The Washington Times
November 21, 2007
To read or not to read: That is not the question for America’s teenagers and college students. They’ve already decided not to. Bombarded with media, computers and video games, their reading habits are declining measurably. Nor is it simply the young.
In an unprecedented research synthesis released this week, the National Endowment for the Arts shows how reading habits have declined in recent years with a grim picture of what could only be called the nation’s nonreading public.
Here are some of the troubling highlights of “To Read or Not to Read: A Question of National Consequence.” From 1982 to 2002, the percentage of 18- to 24-year-olds who read literature dropped from 60 percent to 43 percent. Fifty-two percent of the same age demographic said they read a book voluntarily in 2002, which is down from 59 percent a decade earlier.
The percentage of 17-year-olds who read for pleasure almost every day dropped from 31 percent to 22 percent over the period 1984-2004. It also seems that a college education is ever less a guarantee of good reading skills. The sole bright spot occurs among 9-year-olds, whose reading comprehension has improved over the last decade.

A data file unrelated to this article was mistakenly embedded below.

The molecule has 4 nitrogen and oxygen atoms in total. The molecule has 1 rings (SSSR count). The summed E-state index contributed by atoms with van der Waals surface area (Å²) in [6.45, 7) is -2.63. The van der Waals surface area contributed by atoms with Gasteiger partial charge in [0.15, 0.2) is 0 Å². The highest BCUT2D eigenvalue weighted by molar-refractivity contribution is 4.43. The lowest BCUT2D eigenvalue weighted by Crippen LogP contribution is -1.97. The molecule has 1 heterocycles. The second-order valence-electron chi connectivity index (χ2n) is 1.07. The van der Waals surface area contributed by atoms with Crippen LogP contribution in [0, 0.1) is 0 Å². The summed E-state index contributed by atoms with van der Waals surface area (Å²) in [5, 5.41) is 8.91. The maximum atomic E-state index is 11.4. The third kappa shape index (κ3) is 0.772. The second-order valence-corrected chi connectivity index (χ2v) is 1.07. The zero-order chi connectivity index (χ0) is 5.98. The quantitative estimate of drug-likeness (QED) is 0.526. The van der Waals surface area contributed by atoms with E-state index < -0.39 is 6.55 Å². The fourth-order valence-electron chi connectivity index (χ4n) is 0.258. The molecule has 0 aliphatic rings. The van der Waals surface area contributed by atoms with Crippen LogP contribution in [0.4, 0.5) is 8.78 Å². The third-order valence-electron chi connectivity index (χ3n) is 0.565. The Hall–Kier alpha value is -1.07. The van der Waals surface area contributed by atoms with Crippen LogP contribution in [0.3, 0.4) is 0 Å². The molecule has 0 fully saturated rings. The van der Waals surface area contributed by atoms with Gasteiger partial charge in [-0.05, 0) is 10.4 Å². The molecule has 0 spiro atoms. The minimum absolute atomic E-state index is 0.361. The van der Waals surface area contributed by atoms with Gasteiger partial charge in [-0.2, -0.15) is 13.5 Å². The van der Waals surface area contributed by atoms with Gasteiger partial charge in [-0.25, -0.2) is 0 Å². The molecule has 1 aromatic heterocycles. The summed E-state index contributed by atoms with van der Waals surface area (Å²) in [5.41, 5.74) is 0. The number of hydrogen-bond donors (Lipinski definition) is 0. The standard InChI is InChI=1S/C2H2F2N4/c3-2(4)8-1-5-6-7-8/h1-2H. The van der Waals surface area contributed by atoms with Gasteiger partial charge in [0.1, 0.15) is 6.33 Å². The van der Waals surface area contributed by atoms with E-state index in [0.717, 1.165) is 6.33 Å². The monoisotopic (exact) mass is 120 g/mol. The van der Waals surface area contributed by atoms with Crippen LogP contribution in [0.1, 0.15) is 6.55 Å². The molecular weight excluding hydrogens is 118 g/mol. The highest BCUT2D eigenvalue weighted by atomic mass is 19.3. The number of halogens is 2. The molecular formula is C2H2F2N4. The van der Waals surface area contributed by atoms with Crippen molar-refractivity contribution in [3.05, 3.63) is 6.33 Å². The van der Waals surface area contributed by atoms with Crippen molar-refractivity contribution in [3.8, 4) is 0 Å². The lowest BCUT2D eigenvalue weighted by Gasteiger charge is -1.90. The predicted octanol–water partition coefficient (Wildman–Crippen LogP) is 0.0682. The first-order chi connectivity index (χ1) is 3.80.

Barring this exception, the results are remarkably and troublingly consistent in study after study. Money spent on books in the United States dropped 14 percent during the period 1985-2005 when accounting for inflation. Seventy-two percent of employers report finding high-school graduates “deficient” in reading comprehension. And the number of adults with bachelor’s degrees who score “proficient in reading prose” fell from 40 percent in 1992 to 31 percent in 2003.
With the rise of the Internet and online news consumption, some might argue that queries about “reading” fail to capture the entire picture if they do not account for online activities. But all modes of reading are not equal. We’ll take this argument more seriously when teenagers are found reading Shakespeare or Herman Melville online. Far likelier they are surfing MySpace or Facebook.
Our increasing failure to read constitutes a kind of creeping national illiteracy which should concern everyone, not simply librarians and booksellers. Literacy is an integral aspect of civil society. Substance, culture and literature should not be the ironic casualties of the “Information Age.”